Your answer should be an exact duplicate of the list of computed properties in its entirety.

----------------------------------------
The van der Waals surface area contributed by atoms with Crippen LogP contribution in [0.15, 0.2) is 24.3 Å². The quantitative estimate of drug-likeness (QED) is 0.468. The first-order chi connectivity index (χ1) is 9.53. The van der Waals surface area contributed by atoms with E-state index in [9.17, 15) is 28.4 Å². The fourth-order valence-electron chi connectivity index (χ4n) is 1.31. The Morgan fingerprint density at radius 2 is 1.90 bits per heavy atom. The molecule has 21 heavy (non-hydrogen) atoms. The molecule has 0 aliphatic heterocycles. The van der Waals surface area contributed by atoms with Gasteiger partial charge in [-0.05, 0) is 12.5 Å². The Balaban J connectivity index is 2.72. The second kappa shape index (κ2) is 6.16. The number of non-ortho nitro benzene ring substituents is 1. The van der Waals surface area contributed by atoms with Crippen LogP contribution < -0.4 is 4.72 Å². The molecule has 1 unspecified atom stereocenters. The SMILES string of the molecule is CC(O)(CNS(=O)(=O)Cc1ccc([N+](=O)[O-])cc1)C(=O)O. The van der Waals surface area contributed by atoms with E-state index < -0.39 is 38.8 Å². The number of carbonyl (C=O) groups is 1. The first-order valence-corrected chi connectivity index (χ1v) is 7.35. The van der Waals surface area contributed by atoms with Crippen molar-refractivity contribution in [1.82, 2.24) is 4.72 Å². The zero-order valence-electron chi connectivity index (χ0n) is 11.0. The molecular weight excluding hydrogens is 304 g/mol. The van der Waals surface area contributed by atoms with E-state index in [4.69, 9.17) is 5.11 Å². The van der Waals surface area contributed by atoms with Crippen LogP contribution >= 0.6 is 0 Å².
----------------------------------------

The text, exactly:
The van der Waals surface area contributed by atoms with Crippen LogP contribution in [0.15, 0.2) is 24.3 Å². The quantitative estimate of drug-likeness (QED) is 0.468. The first-order chi connectivity index (χ1) is 9.53. The van der Waals surface area contributed by atoms with E-state index in [9.17, 15) is 28.4 Å². The fourth-order valence-electron chi connectivity index (χ4n) is 1.31. The Morgan fingerprint density at radius 2 is 1.90 bits per heavy atom. The molecule has 21 heavy (non-hydrogen) atoms. The molecule has 0 aliphatic heterocycles. The van der Waals surface area contributed by atoms with Gasteiger partial charge in [-0.05, 0) is 12.5 Å². The Balaban J connectivity index is 2.72. The second kappa shape index (κ2) is 6.16. The number of non-ortho nitro benzene ring substituents is 1. The van der Waals surface area contributed by atoms with Crippen LogP contribution < -0.4 is 4.72 Å². The molecule has 1 unspecified atom stereocenters. The SMILES string of the molecule is CC(O)(CNS(=O)(=O)Cc1ccc([N+](=O)[O-])cc1)C(=O)O. The van der Waals surface area contributed by atoms with E-state index < -0.39 is 38.8 Å². The number of carbonyl (C=O) groups is 1. The first-order valence-corrected chi connectivity index (χ1v) is 7.35. The van der Waals surface area contributed by atoms with Crippen molar-refractivity contribution in [1.82, 2.24) is 4.72 Å². The zero-order valence-electron chi connectivity index (χ0n) is 11.0. The molecular weight excluding hydrogens is 304 g/mol. The van der Waals surface area contributed by atoms with E-state index in [4.69, 9.17) is 5.11 Å². The van der Waals surface area contributed by atoms with Crippen LogP contribution >= 0.6 is 0 Å².